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Amid Protests, Brazil's President Faces Impeachment Process
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Amid Protests, Brazil's President Faces Impeachment Process

Latin America

Amid Protests, Brazil's President Faces Impeachment Process

Amid Protests, Brazil's President Faces Impeachment Process
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  • <iframe src="https://www.npr.org/player/embed/470925855/470925856" width="100%" height="290" frameborder="0" scrolling="no" title="NPR embedded audio player">
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President Dilma Rousseff named a former president charged with corruption to her Cabinet. Brazil's Congress has formed a committee to begin investigating the charges.

RENEE MONTAGNE, HOST:

This was the scene overnight in Brazil's capital city.

Huge anti-government protests not only in Brasilia but around the country and more protests continue today both against and for the government. Police have reportedly blocked the streets of Sao Paulo causing massive traffic jams and fired water cannons and tear gas to clear anti-government protesters. NPR's Lourdes Garcia-Navarro joined us to talk more. Good morning.

LOURDES GARCIA-NAVARRO, BYLINE: Good morning.

MONTAGNE: Now, so there is this political drama that is playing out. Tell us the basic plot.

GARCIA-NAVARRO: There are several things going on here, but it boils down to a huge political crisis, Renee. Yesterday, two things happened. One, impeachment proceedings were opened against President Dilma Rousseff in Congress. Two, Rousseff tried to swear in her predecessor and former president Luis Inacio Lula da Silva, known as Lula here, as a member of her cabinet. He's her patron. They're from the same party, and that's what sent these anti-government people out onto the streets. He's been implicated in a corruption scandal, and the move to put him in her government was seen as a way to shield him from prosecution. But a judge blocked the appointment, and that's just added to the chaos here.

MONTAGNE: Yes, it was quite a shock when Lula, former president, was investigated at all because he was very popular, I gather. Why are Lula and Rousseff in such trouble?

GARCIA-NAVARRO: The president, Dilma Rousseff, is facing impeachment over allegations that are seen as just a way to get her out of office. She's being charged with having fiddled the accounts to hide how bad the economy is here. She's extremely unpopular, though, and this really is just seen as a way to kick her out. Lula, on the other hand, the former president as you mentioned, is being investigated for money laundering linked to a beachfront condo. Now, that is part of a massive corruption scandal linked to the state oil company that has implicated many political figures. But, by far, the biggest one is Lula. He's a man, as you mentioned, that was incredibly popular, someone who was credited with lifting millions out of poverty, a towering figure of the left.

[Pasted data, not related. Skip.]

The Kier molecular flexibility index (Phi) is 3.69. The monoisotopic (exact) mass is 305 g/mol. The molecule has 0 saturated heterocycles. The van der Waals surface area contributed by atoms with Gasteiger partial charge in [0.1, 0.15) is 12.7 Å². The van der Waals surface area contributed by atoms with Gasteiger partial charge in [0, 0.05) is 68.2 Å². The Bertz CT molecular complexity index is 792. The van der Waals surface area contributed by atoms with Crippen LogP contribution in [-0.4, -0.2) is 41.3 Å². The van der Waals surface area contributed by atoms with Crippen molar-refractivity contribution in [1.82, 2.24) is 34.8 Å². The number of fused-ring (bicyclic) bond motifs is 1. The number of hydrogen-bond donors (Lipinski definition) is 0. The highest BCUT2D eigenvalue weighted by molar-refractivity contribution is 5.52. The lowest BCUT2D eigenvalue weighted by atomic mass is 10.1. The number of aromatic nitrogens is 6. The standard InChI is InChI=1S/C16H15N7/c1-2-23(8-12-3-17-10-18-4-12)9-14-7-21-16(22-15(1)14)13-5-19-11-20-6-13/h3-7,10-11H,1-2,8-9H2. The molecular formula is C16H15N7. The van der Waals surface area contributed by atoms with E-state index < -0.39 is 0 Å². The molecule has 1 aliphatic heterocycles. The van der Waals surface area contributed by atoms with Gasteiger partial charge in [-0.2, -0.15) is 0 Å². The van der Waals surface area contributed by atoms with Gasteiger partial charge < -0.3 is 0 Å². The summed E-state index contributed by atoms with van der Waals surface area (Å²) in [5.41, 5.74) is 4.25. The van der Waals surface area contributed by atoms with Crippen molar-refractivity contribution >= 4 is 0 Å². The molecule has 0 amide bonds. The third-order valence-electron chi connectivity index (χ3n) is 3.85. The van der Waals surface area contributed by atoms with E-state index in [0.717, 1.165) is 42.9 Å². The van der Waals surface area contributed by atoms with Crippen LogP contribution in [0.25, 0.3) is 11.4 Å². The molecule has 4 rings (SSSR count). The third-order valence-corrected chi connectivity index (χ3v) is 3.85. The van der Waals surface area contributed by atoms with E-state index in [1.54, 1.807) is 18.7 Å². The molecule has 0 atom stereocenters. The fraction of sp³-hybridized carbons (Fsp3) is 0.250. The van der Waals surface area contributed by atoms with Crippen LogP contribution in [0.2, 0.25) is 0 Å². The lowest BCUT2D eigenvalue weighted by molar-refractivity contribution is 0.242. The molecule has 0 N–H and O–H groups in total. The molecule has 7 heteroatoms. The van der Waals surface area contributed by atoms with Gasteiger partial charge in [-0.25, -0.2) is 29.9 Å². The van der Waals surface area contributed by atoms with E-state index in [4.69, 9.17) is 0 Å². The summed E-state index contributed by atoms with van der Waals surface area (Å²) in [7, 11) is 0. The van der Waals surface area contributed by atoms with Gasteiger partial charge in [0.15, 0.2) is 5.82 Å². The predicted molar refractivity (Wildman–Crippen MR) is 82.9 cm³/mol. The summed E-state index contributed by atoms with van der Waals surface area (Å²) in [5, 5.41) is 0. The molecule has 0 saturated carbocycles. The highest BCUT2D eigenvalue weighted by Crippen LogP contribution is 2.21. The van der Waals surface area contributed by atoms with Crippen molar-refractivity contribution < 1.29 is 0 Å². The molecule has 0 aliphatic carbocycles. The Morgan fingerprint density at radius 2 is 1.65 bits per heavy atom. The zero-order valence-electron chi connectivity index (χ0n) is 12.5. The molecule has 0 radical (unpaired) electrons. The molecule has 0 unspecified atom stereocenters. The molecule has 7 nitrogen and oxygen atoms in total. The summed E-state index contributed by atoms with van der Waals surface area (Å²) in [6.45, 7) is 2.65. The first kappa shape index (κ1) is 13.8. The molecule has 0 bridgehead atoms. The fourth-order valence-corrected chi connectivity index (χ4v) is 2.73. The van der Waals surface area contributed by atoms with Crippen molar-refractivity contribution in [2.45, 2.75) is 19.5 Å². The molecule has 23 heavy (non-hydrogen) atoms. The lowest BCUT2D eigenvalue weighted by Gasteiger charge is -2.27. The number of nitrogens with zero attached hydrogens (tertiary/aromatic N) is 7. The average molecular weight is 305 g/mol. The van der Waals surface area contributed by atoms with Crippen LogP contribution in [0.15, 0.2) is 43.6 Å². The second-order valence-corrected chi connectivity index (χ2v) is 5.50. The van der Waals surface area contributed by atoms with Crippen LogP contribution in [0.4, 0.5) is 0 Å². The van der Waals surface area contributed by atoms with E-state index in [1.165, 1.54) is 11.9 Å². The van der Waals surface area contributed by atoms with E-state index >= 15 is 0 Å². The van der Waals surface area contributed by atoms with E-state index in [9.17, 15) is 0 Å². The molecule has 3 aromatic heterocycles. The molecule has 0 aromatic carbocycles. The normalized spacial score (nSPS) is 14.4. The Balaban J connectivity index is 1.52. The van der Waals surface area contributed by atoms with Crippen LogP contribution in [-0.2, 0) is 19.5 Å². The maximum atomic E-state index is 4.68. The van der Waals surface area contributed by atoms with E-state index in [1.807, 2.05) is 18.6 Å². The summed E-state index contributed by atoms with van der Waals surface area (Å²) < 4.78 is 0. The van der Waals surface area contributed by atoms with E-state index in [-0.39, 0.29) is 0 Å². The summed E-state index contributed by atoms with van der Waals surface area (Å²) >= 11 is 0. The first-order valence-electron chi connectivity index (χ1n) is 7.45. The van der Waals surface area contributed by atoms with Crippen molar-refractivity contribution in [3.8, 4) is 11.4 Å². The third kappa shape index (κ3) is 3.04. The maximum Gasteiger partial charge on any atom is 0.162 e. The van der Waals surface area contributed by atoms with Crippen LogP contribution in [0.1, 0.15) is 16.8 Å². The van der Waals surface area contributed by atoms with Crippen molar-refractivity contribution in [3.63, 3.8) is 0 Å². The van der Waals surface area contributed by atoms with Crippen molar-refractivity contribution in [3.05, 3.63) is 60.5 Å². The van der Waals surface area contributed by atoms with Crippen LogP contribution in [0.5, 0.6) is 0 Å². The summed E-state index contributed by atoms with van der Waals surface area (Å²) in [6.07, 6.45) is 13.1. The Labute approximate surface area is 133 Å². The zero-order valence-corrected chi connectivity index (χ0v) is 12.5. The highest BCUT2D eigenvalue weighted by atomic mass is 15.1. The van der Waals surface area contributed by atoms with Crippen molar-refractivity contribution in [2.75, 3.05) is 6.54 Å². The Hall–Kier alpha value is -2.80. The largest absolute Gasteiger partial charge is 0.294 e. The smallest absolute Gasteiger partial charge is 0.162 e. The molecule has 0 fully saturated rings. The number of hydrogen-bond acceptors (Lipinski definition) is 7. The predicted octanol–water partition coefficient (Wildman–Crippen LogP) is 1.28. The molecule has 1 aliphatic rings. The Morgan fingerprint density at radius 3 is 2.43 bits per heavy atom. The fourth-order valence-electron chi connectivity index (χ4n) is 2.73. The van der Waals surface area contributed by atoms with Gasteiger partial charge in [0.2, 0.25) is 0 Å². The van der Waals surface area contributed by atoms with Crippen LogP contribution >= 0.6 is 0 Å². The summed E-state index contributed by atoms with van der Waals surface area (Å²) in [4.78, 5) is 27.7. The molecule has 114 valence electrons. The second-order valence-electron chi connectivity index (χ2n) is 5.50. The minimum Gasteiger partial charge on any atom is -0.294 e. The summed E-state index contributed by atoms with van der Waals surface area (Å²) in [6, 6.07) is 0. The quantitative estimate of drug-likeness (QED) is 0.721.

MONTAGNE: So this seems pretty shocking in the largest nation in Latin America, the world's seventh-largest economy. How serious is this crisis?

GARCIA-NAVARRO: Renee, I think extremely serious. The economy is going through one of the worst recessions in generations. The population is really polarized, and the government is just sort of besieged. They're paralyzed by this political crisis. As you recall, we have the Olympics coming up here, there's the Zika virus issue as well, unemployment is soaring and this political drama is a serious threat. You know, analysts I've spoken to say they're not sure this government can survive.

MONTAGNE: And so what today?

GARCIA-NAVARRO: Well, after these really big anti-government protests especially last weekend which saw the largest demonstrations in Brazil's history, today the government is trying to get its supporters out onto the streets. They really want to have people that are supporting them come out and say so. The government, troubled as it is, has been defiant. Yesterday, we saw President Dilma Rousseff say that the opposition is trying to remove her through a coup, and that she is vowing to stay in office and fight to the end. So the scene, I'm afraid, is set for more conflict.

MONTAGNE: NPR's Lourdes Garcia-Navarro speaking to us from Rio de Janeiro. Thank you very much.

GARCIA-NAVARRO: You're welcome.

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